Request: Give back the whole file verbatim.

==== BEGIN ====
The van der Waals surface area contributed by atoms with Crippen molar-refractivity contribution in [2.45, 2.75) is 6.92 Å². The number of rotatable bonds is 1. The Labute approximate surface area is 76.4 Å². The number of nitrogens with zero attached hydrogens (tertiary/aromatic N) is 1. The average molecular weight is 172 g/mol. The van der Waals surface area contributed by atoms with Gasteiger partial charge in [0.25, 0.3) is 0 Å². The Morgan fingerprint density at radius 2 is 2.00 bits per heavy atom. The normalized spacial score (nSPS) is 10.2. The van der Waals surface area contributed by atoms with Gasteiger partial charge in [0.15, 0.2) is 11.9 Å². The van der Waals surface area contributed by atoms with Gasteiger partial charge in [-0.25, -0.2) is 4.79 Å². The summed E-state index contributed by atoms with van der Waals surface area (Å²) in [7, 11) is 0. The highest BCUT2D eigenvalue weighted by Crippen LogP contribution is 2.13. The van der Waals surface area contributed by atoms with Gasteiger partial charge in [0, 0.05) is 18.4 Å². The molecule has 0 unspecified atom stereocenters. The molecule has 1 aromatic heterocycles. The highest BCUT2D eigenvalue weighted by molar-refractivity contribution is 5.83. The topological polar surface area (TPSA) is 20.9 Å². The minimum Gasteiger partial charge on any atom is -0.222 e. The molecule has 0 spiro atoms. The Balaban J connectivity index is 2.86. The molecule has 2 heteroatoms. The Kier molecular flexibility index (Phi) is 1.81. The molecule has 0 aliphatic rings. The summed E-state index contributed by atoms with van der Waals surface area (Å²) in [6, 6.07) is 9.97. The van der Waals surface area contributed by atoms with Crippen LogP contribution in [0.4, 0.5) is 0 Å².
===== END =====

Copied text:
The van der Waals surface area contributed by atoms with Crippen molar-refractivity contribution in [2.45, 2.75) is 6.92 Å². The number of rotatable bonds is 1. The Labute approximate surface area is 76.4 Å². The number of nitrogens with zero attached hydrogens (tertiary/aromatic N) is 1. The average molecular weight is 172 g/mol. The van der Waals surface area contributed by atoms with Gasteiger partial charge in [0.25, 0.3) is 0 Å². The Morgan fingerprint density at radius 2 is 2.00 bits per heavy atom. The normalized spacial score (nSPS) is 10.2. The van der Waals surface area contributed by atoms with Gasteiger partial charge in [0.15, 0.2) is 11.9 Å². The van der Waals surface area contributed by atoms with Gasteiger partial charge in [-0.25, -0.2) is 4.79 Å². The summed E-state index contributed by atoms with van der Waals surface area (Å²) in [7, 11) is 0. The highest BCUT2D eigenvalue weighted by Crippen LogP contribution is 2.13. The van der Waals surface area contributed by atoms with Gasteiger partial charge in [0, 0.05) is 18.4 Å². The molecule has 0 unspecified atom stereocenters. The molecule has 1 aromatic heterocycles. The highest BCUT2D eigenvalue weighted by molar-refractivity contribution is 5.83. The topological polar surface area (TPSA) is 20.9 Å². The minimum Gasteiger partial charge on any atom is -0.222 e. The molecule has 0 spiro atoms. The Balaban J connectivity index is 2.86. The molecule has 2 heteroatoms. The Kier molecular flexibility index (Phi) is 1.81. The molecule has 0 aliphatic rings. The summed E-state index contributed by atoms with van der Waals surface area (Å²) in [6, 6.07) is 9.97. The van der Waals surface area contributed by atoms with Crippen LogP contribution in [0.4, 0.5) is 0 Å².